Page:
It’s a Small World After All…

“What is the probability that any two people, selected arbitrarily from a large population, such as that of the United States, will know each other?”

This is the question that Travers and Milgram (1969) sought to investigate, and in essence defines the small world theory. The Small World Theory basically is the idea that our unexpected social links connect us to far more individuals than we realize, regardless of location. Kadushin (2011) demonstrates this idea in the first chapter of Understanding Social Networks by discussing how social media sites such as Facebook connect us to networks that make the world seem small. For example, through my 500 friends on Facebook, I am connected to various other individuals by either one or two degrees of separation. In other words, I am connected to my friends, their friends, and further their friends. The expansive nature of this system can be visualized in the image below.

However, these connections don’t solely exist online. This week’s lectures also demonstrated the small world theory, as it exists practically in our policy arena. The lecture mentioned Obama’s decision to change telephone surveillance of terrorists from 3 degrees to only 2 degrees of separation, demonstrating how wide our social networks go and the actual number of individuals who are still under surveillance given the change.

However, this example also highlights one of the very real risks of the small world theory. Kadushin (2011) warns that these weak ties have the danger of exposing us to more people than we desire to be exposed to. This seems to occur for a few reasons:

  1. Kadushin (2011) explains that weak ties are what connect networks that otherwise would be disconnected, connecting us outside of our insular networks.
  2. Granovetter (1973) claims that “the stronger the tie connecting two individuals, the more similar they are” (p.1362), which seems to suggest that weak ties connect us to those whom we are dissimilar from.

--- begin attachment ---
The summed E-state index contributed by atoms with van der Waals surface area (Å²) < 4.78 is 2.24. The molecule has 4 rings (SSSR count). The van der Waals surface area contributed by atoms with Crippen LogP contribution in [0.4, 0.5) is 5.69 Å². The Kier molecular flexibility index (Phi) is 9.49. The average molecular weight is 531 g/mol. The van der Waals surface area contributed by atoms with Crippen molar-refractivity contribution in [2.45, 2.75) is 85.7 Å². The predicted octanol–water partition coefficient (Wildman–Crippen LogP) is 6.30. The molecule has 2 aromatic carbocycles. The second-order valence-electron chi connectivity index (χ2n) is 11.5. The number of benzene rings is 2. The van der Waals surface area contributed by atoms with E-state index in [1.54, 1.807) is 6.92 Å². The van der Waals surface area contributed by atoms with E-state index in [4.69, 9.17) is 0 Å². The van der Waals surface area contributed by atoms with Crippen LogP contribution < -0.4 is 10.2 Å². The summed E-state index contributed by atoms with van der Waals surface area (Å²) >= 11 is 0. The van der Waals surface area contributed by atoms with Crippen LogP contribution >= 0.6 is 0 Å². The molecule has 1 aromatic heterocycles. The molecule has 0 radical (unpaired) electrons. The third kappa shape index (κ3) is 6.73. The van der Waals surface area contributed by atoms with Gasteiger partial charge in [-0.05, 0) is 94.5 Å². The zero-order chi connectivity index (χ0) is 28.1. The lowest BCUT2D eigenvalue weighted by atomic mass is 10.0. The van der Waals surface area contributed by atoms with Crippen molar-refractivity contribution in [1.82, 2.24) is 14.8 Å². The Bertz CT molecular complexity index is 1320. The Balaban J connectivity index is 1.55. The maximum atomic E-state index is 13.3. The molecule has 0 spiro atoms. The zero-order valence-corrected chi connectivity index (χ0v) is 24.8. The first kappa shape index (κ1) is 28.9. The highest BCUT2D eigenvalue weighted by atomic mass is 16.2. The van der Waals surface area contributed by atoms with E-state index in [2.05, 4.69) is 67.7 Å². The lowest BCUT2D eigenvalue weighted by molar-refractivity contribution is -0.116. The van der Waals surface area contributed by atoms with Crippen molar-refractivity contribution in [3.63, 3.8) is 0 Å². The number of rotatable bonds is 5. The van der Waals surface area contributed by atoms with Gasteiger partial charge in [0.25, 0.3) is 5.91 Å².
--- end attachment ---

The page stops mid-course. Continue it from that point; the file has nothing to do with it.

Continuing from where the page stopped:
For these reasons, weak ties, such as those emphasized in the small world theory connect us to those who we are different from, and otherwise would likely not be connected to. This provides the opportunity for us to 1) be connected to more people than we desire and 2) be connected to individuals we may wish we weren’t connected to.

So, what is the impact of weak ties on the big world?

As previously mentioned, weak ties connect us people we otherwise would not be connected to. Further, Granovetter (1973) explains how weak ties allow us to explore connections between social networks, stating:

“Emphasis on weak ties lends itself to discussion of relations between groups and to analysis of segments of social structure not easily defined in terms of primary groups” (p. 1360).

Thus, the presence of weak ties allows us to consider the social networks of the world as cohesive as opposed to disjointed systems. We therefore can investigate the connection between various networks instead of solely focusing our research within insular networks. Due to this, we can begin to collect data and ask questions about how networks are connected, how we maintain such connections, and the importance of these bridges.

From this perspective, weak ties seem to be just as important as strong ties. In my opinion, they may even rival strong ties. Given that they are the source of newer ideas being introduced into social groups from dissimilar groups, they serve an important role of ensuring that our social networks do not become too isolated. This perhaps is most evident when considering the impact that weak ties likely played in the last presidential election.

So, who is Kevin Bacon, and why is he important in this discussion?

Kevin Bacon, the actor in the photo above, became the face of the small world theory when a few college students designed a game called “The Six Degrees of Kevin Bacon.” The goal of this game is to connect any actor to Kevin Bacon through no more than 6 other actors, thus demonstrating that even the world of Hollywood is subject to the small world theory.

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